Tips to Prevent Identity Theft

September 23, 2011

College students are commonly targeted for identity theft. Because they are such common victims of identity theft, Host Merchant Services recommends taking a few simple steps to protect your identity:

– Secure your mail.

Campus mailboxes are often easily accessed in a dorm or apartment. Have sensitive mail sent to a permanent address such as your parents’ home or invest in a secure post office box.

– Don’t share too much on social networks.

Studies have found that identity fraud can be twice as common for people who have been on social networking sites for five years or more. Javelin research found that those people not using privacy settings on their networks were at a higher risk of exposing crucial information to fraudsters. So to protect yourself, take the time to update and adjust your privacy settings for the various social networking media you utilize.

– Important documents should be securely stored.

All important documents you have should be stored somewhere safe. This includes your Social Security card, passport and bank and credit card statements. Shred all paper documents that contain sensitive financial information and any credit card offers that come in the mail.

– Never loan your credit or debit card to anyone.

If you feel the need to pay for a friend’s meal or a tank of gas, go with them instead. Avoid co-signing for a loan or other financing.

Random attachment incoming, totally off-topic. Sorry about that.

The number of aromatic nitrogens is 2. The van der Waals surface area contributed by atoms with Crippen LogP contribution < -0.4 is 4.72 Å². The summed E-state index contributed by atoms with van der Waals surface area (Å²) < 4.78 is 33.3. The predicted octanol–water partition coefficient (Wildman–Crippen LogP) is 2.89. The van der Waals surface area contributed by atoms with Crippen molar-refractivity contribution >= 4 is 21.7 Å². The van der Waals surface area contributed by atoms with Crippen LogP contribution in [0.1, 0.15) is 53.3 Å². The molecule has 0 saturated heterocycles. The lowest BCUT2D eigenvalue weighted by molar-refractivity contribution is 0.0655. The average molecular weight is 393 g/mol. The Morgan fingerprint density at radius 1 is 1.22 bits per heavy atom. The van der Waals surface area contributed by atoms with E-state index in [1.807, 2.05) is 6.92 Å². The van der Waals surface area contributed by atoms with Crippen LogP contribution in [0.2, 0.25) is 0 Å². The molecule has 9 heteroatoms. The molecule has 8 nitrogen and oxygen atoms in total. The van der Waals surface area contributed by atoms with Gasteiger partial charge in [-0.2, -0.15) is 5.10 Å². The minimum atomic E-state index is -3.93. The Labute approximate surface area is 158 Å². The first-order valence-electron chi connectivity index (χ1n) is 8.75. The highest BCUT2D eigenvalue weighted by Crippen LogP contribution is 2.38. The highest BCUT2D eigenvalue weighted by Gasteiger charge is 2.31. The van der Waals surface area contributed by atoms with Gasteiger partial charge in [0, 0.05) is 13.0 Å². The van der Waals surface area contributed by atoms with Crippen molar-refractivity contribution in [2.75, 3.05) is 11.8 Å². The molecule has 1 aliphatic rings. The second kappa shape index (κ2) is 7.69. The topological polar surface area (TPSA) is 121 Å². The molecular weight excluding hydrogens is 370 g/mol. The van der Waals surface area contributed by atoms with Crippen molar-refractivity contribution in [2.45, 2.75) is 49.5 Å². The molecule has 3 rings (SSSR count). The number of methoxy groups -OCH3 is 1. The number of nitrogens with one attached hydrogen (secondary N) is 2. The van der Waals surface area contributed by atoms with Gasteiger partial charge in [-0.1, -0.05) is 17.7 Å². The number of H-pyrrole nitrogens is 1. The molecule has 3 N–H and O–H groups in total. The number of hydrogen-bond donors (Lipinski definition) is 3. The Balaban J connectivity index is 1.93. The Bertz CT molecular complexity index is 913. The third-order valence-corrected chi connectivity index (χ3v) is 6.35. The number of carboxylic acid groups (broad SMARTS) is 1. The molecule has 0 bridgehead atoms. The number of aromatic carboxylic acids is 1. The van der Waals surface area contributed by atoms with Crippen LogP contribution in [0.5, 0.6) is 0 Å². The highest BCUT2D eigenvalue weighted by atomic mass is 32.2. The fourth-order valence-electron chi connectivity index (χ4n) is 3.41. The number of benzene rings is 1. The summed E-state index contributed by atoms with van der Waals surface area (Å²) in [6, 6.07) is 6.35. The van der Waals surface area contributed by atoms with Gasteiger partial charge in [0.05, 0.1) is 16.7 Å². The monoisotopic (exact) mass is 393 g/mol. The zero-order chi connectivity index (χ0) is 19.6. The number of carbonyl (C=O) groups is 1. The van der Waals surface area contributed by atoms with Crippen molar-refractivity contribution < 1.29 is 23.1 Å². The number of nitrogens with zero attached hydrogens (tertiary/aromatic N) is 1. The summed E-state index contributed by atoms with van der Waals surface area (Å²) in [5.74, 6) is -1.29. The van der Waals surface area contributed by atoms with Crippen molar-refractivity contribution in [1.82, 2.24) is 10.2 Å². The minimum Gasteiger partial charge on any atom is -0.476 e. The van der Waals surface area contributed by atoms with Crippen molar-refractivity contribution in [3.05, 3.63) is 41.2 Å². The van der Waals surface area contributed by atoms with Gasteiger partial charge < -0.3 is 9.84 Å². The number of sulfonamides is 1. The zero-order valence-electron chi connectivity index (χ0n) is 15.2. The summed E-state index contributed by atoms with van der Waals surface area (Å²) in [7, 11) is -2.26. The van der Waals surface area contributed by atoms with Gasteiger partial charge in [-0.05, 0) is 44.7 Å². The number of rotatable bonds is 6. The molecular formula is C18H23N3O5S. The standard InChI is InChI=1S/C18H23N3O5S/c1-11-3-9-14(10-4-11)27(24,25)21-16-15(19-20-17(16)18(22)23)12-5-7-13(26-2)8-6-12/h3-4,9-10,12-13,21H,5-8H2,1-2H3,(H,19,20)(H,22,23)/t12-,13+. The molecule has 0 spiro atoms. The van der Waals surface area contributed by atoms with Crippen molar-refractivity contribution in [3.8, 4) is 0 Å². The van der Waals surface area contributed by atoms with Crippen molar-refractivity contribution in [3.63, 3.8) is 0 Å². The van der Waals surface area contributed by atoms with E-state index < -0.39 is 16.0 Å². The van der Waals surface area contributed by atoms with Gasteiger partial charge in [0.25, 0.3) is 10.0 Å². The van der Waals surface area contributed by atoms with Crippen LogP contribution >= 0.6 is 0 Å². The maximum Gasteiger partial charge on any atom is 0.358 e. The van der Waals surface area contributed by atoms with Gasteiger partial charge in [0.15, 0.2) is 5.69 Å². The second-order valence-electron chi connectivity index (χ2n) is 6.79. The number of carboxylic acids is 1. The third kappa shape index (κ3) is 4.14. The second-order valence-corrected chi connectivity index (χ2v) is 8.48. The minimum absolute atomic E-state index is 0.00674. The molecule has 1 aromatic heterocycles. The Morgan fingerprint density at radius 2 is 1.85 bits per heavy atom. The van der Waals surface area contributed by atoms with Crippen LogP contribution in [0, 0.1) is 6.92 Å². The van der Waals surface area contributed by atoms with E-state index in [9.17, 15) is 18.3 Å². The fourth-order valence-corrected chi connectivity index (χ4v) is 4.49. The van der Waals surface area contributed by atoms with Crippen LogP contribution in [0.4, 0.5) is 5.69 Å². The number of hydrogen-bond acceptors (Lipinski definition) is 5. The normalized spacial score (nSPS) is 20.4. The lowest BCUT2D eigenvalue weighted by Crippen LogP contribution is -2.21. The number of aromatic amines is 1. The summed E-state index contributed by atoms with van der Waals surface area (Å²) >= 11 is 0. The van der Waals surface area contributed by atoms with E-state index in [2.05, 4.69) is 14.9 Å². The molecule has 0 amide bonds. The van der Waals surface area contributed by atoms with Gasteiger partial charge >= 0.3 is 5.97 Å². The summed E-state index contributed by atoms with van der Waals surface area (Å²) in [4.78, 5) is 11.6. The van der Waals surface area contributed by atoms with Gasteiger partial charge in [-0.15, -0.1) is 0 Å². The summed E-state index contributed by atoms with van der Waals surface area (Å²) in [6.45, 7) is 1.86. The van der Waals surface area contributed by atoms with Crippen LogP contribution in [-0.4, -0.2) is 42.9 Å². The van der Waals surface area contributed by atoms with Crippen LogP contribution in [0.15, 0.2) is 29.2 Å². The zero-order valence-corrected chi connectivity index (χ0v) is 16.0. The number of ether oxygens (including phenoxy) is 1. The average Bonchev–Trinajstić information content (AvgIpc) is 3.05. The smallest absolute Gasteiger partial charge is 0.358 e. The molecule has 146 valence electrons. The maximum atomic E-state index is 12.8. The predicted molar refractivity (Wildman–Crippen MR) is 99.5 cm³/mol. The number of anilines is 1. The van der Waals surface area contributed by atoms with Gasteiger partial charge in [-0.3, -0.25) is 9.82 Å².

– Make sure your computer software is up-to-date.

Many public Wi-Fi systems can be susceptible to hackers, especially those that are not password-protected. Download updates to your antivirus and spyware software on a regular basis to keep your personal documents and information safe. Never use a shared computer workstation to pay bills or shop online.

– Check your credit and debit card statements frequently.

Look for any suspicious activity or purchases. The sooner you identify potential fraud, the sooner any fraudulent charges can be refunded to you.

– Start with trust.

When shopping on unfamiliar websites, always check for the BBB Accredited Business seal and click to confirm it is legitimate. If there’s no seal, check the company’s BBB Business Review at bbb.org.

– Check your credit report at least once a year.

Experian, Equifax and TransUnion each offer a free credit report once a year. Visit www.annualcreditreport.com to request a report and look for any suspicious activity or inaccuracies.

To check the reliability of a company and find trustworthy businesses, visit bbb.org.

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